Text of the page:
The two most striking examples of longevity in Krautrock are Tangerine Dream and Embryo, two very different bands who, throughout the period since MacDonald's damming series, continued to make recordings for, and play live to, many people worldwide. The courageous Tangerine Dream, under the leadership of Edgar Froese, their one ever-present member, deserve much acclaim for their dedication and daring that took rock music a significantly-farther distance in time and space than the already-inventive Pink Floyd. However, Tangerine Dream's greatest measure of courage lay in them having the audacity to produce rock music without a beat, on record and in concert, and the fans loved it. Additionally, for their first British tour in 1974, they were even able to risk playing no material from their first officially-released British album, in blatant contrast to every other band who felt it obligatory to play newly-released album music in concert to accompany and promote the simultaneous release of the album of that music. So too does great credit go to Embryo, especially their one ever-present member Christian Burchard, from initially being an excellent and inventive progressive-jazz-rock band, to having transformed over the years and decades into an impressive collective of a varying – and sometimes ephemeral and returning - membership from diverse countries and cultures, in the production of what is now counted as 'world music', integrating musicians to break down absurd man-made barriers of the world. Among the musicians to honour, and be honoured by, Embryo were the world-famous American jazz saxophonist Charlie Mariano and pianist Mal Waldron, who adapted admirably to the jazz-rock style of the band in playing on studio recordings and in live concerts.
And here are some of the other Krautrock bands and individual musicians who have proved MacDonald to be wrong in long-outlasting his 'expectations', by remaining in musical existence into the 90s or by making a return in recent years: Faust, Ashra, Ash Ra Tempel, Cluster, Guru Guru, Amon Düül II, Popol Vuh, Agitation Free, Conny Schnitzler and Klaus Schulze. Others lasted well into the 80s, and it should also be noted that the essence of Krautrock is emulated by innumerable recent and present-day non-German bands. The long and continuing story of Krautrock is in vivid contrast to his dismissal of it in 1972 and 1973? Indeed, his miserable failure in 'judgement' of Krautrock is on par with the failure of the 'experts' in the recording business who rejected The Beatles and Mike Oldfield; and I use the term 'on par' because the example of MacDonald's virtually-unrecorded failure, while not being spectacular in applying to a world-famous band or an individual musician, was significant in that it encompassed a whole genre of music!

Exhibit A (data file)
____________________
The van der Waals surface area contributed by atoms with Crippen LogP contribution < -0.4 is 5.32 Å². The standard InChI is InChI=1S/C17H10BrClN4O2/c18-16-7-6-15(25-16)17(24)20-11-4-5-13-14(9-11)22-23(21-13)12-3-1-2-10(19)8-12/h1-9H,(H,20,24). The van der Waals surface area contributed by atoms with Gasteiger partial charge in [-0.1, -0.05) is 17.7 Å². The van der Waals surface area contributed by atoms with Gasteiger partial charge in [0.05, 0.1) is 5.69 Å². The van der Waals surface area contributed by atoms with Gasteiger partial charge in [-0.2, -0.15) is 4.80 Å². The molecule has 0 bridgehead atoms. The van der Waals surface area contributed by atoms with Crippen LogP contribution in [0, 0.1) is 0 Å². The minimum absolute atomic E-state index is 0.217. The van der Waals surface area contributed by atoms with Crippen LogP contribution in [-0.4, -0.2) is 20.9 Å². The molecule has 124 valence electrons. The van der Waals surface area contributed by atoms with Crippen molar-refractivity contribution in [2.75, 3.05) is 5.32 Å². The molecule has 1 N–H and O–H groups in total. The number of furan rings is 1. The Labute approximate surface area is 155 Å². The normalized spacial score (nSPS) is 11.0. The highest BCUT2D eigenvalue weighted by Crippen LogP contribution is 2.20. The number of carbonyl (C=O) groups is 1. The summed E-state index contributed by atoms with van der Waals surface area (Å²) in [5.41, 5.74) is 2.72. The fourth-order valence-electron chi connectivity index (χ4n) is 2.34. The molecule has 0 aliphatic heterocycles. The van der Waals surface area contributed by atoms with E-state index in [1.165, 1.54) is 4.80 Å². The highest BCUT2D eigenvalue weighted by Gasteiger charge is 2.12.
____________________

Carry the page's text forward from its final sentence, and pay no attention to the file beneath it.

So, who has had the last laugh? Certainly not Ian MacDonald, who had the first laugh, even if he laughed alone. However, the last and best laugh belongs to two categories of Krautrock people: to the spirited and inventive Krautrock musicians, whose success is testified by the large non-mainstream popularity of their music over the years and decades, and to the loyal Krautrock fans who have simply and throroughly enjoyed the music, without wanting to analyse why the music contained "long interludes of monochordal wandering, punctuated by sudden anomalous departures into soul music", as in MacDonald’s reference to Xhol; or to those who have enjoyed it without wanting to know what "the final aim of the exercise" was, in his reference to Bröselmaschine. Readers now know what this one critic, Ian MacDonald, pessimistically and mockingly wrote about Krautrock all those years ago, and how wrong he was.
Michael Watts on Deutsch Rock
As a journalist for the British weekly music magazine Melody Maker, Michael Watts knew better – positively so. He was the author of the first-ever Krautrock article that I read – at the time of its publication, and not in retrospect - and his coverage of the new German rock scene, entitled "Deutsch Rock" in the MM issue of 15 April 1972, was the reason why MacDonald's series was classed as "The first IN-DEPTH examination of the strangest rock scene in the world", with the implication that the account by Watts was not an in-depth one. In fact, for a single article, it was an in-depth feature. Although it occupied only a page of MM, the page size was larger and the type size was smaller than that of NME. With a sub-heading announcing that "Germany's new music is possibly more interesting than any in Europe", the article must have induced intrigue to the MM readers, and it was accompanied by three captioned photographs: of Kraftwerk – actually just one Florian Schneider-Esleben; one of Lucifer's Friend; and one of Amon Düül II – stated as Amon Düül.